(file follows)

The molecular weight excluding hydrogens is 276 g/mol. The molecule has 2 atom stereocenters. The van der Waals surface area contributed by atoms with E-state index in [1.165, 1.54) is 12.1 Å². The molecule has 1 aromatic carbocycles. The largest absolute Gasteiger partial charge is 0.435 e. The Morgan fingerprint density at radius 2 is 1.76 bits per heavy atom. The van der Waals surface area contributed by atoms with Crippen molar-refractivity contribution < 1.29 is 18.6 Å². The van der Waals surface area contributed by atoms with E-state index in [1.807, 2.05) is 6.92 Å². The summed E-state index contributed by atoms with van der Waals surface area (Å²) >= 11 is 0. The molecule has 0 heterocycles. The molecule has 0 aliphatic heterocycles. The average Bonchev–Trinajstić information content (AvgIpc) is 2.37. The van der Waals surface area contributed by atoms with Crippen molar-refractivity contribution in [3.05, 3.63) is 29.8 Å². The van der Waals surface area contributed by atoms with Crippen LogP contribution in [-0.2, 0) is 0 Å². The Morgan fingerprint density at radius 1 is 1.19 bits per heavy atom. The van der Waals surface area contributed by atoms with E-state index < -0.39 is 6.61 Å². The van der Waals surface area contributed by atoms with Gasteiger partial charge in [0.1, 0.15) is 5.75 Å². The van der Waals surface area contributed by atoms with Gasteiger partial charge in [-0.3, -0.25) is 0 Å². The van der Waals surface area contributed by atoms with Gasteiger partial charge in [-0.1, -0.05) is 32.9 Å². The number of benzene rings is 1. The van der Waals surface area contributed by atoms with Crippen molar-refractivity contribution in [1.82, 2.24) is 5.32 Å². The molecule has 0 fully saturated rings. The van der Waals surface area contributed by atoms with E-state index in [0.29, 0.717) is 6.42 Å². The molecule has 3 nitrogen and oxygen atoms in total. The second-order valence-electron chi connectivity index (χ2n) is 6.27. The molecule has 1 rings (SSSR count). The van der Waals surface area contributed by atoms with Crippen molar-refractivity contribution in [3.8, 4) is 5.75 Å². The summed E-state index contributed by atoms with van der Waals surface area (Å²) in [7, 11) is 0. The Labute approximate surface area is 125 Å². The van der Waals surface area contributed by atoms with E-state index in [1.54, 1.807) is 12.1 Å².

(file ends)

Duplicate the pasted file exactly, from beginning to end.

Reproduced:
The molecular weight excluding hydrogens is 276 g/mol. The molecule has 2 atom stereocenters. The van der Waals surface area contributed by atoms with E-state index in [1.165, 1.54) is 12.1 Å². The molecule has 1 aromatic carbocycles. The largest absolute Gasteiger partial charge is 0.435 e. The Morgan fingerprint density at radius 2 is 1.76 bits per heavy atom. The van der Waals surface area contributed by atoms with Crippen molar-refractivity contribution < 1.29 is 18.6 Å². The van der Waals surface area contributed by atoms with E-state index in [1.807, 2.05) is 6.92 Å². The summed E-state index contributed by atoms with van der Waals surface area (Å²) >= 11 is 0. The molecule has 0 heterocycles. The molecule has 0 aliphatic heterocycles. The average Bonchev–Trinajstić information content (AvgIpc) is 2.37. The van der Waals surface area contributed by atoms with Crippen molar-refractivity contribution in [3.05, 3.63) is 29.8 Å². The van der Waals surface area contributed by atoms with Crippen LogP contribution in [-0.2, 0) is 0 Å². The Morgan fingerprint density at radius 1 is 1.19 bits per heavy atom. The van der Waals surface area contributed by atoms with E-state index < -0.39 is 6.61 Å². The van der Waals surface area contributed by atoms with Gasteiger partial charge in [0.1, 0.15) is 5.75 Å². The van der Waals surface area contributed by atoms with Gasteiger partial charge in [-0.3, -0.25) is 0 Å². The van der Waals surface area contributed by atoms with Gasteiger partial charge in [-0.1, -0.05) is 32.9 Å². The number of benzene rings is 1. The van der Waals surface area contributed by atoms with Crippen molar-refractivity contribution in [1.82, 2.24) is 5.32 Å². The molecule has 0 fully saturated rings. The van der Waals surface area contributed by atoms with E-state index in [0.29, 0.717) is 6.42 Å². The molecule has 3 nitrogen and oxygen atoms in total. The second-order valence-electron chi connectivity index (χ2n) is 6.27. The molecule has 1 rings (SSSR count). The van der Waals surface area contributed by atoms with Crippen molar-refractivity contribution in [3.8, 4) is 5.75 Å². The summed E-state index contributed by atoms with van der Waals surface area (Å²) in [7, 11) is 0. The Labute approximate surface area is 125 Å². The van der Waals surface area contributed by atoms with E-state index in [1.54, 1.807) is 12.1 Å².